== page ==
Drug abuse of COVID-19 Patient changed to Paxlovid


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Ira Katz is busy at her pharmacy in the Little Five Points neighborhood of Atlanta this cough season, serving patients who need medication for respiratory viruses like COVID-19. He occasionally distributes packets of Paxlovid, a drug designed to kill COVID in its infancy. But there are not so many prescriptions for Paxlovid.

In fact medicine National data show “a lot” of not being prescribed. And with a winter surge underway, that could result in unnecessary hospitalizations and even death.

Some possible culprits are: Time and confusion. Screening all those eligible for Paxlovid would take too much time and effort. And without education, many healthcare workers are still unsure who qualifies.

“I think we are seeing a lot of doctors pause, even though there are very clear indications that this drug not only saves lives but also saves days in hospital,” said Dr. , reducing the risk of long-term COVID”. specialist at Piedmont Atlanta Hospital.

Katz can empathize: Under a special federal pandemic rule, he can register to prescribe and dispense Paxlovid as a pharmacist, allowing customers to avoid seeing a doctor. But when he considered the complexity of potential drug interactions for some patients, he flopped.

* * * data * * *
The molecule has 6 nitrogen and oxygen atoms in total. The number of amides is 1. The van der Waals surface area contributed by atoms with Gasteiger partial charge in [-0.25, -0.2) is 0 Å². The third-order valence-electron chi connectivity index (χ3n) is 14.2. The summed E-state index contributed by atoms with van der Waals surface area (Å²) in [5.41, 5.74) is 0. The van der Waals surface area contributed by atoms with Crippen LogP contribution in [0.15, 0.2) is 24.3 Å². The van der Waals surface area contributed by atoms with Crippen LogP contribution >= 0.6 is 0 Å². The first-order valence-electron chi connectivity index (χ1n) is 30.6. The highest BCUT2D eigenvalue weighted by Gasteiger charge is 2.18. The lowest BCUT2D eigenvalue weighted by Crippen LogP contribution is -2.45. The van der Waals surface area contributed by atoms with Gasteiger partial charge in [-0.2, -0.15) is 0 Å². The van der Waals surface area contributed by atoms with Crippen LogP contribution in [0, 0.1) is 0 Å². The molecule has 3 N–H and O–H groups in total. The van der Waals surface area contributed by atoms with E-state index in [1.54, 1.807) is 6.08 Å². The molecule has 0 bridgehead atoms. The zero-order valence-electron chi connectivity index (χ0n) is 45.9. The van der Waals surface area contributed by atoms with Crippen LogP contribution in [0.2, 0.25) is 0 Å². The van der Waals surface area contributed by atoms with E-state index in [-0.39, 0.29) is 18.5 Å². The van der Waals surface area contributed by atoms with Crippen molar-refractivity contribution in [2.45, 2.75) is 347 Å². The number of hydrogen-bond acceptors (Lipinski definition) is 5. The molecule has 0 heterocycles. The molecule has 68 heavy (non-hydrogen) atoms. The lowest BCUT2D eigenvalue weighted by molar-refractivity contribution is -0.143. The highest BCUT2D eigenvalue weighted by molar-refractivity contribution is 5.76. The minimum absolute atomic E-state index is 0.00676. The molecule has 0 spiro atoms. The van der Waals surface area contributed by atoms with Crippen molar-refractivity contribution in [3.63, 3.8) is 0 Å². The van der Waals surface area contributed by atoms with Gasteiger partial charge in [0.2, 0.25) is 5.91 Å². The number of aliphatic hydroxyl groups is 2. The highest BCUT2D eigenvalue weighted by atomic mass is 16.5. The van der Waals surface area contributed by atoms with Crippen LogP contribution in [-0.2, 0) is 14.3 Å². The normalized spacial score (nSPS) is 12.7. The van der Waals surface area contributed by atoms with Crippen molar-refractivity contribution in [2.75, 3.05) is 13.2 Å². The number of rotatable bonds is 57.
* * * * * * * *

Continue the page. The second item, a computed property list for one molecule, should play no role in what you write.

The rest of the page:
Dr Davey Smith, a virologist and professor of medicine at the University of California at San Diego, who regularly prescribes Paxlovid, said: “I was a bit surprised; This is not hard to find. “There are pretty clear instructions… but in a hectic practice, people often just shrug and say, ‘Is it really worth my time to go through that?'”

Most primary care doctors are overburdened and don’t get better pay in higher education, Smith said, but because they see many patients quickly.

When Paxlovid first hit the market just a year ago, US officials thought it was such a huge step forward that they feared supplies would skyrocket. The COVID antiviral is the first drug that can be taken at home in pill form. Studies show it reduces the risk of hospitalization and death by 89% for unvaccinated people. The FDA also authorized a second antiviral drug, Molnupiravir, which is estimated to be 30 percent effective on hospitalizations and deaths. Authorities severely restricted initial prescribing of the drug to the oldest and most vulnerable patients.

However, production has increased and supplies are now plentiful, but the drugs still reach only a fraction of those who qualify, studies show.

An August study by the COVID States Project by Northeastern, Harvard, Rutgers and Northwestern universities found that only 11% of COVID patients reported taking antiviral medication. The study calls that prescribing rate “a huge lost opportunity.”

Even among people 65 and older, the odds of getting antiretroviral medication are only 20%. The patient performed higher income or men are more likely to get the disease. The study cited confusion and unclear instructions. A more recent study found that Black and Hispanic patients were about one-third less likely to have Paxlovid than white patients.

Contrary to popular assumptions, there are now many young patients eligible for Paxlovid as well as children over 12 years of age weighing at least 80 kg.